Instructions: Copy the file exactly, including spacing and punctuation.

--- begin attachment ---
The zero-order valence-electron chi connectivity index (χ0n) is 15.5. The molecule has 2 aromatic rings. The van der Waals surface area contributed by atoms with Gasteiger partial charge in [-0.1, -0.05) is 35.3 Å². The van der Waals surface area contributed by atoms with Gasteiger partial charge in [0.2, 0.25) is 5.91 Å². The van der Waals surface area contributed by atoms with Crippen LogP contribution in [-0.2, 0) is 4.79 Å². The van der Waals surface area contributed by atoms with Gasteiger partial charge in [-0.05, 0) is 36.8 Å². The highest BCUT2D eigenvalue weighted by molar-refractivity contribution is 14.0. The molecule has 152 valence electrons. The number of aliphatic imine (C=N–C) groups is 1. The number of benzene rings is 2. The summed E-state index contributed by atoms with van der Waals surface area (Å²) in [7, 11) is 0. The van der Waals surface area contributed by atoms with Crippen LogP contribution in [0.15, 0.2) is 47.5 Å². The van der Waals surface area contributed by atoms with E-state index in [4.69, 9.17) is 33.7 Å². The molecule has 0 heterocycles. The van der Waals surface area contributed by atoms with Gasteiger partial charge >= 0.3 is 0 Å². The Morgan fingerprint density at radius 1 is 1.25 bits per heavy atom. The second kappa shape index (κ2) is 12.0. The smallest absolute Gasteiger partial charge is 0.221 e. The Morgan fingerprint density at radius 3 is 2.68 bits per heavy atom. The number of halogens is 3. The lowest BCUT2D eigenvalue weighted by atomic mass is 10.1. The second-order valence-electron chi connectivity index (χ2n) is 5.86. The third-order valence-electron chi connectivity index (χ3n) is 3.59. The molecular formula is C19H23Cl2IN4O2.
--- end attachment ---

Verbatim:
The zero-order valence-electron chi connectivity index (χ0n) is 15.5. The molecule has 2 aromatic rings. The van der Waals surface area contributed by atoms with Gasteiger partial charge in [-0.1, -0.05) is 35.3 Å². The van der Waals surface area contributed by atoms with Gasteiger partial charge in [0.2, 0.25) is 5.91 Å². The van der Waals surface area contributed by atoms with Crippen LogP contribution in [-0.2, 0) is 4.79 Å². The van der Waals surface area contributed by atoms with Gasteiger partial charge in [-0.05, 0) is 36.8 Å². The highest BCUT2D eigenvalue weighted by molar-refractivity contribution is 14.0. The molecule has 152 valence electrons. The number of aliphatic imine (C=N–C) groups is 1. The number of benzene rings is 2. The summed E-state index contributed by atoms with van der Waals surface area (Å²) in [7, 11) is 0. The van der Waals surface area contributed by atoms with Crippen LogP contribution in [0.15, 0.2) is 47.5 Å². The van der Waals surface area contributed by atoms with E-state index in [4.69, 9.17) is 33.7 Å². The molecule has 0 heterocycles. The van der Waals surface area contributed by atoms with Gasteiger partial charge >= 0.3 is 0 Å². The Morgan fingerprint density at radius 1 is 1.25 bits per heavy atom. The second kappa shape index (κ2) is 12.0. The smallest absolute Gasteiger partial charge is 0.221 e. The Morgan fingerprint density at radius 3 is 2.68 bits per heavy atom. The number of halogens is 3. The lowest BCUT2D eigenvalue weighted by atomic mass is 10.1. The second-order valence-electron chi connectivity index (χ2n) is 5.86. The third-order valence-electron chi connectivity index (χ3n) is 3.59. The molecular formula is C19H23Cl2IN4O2.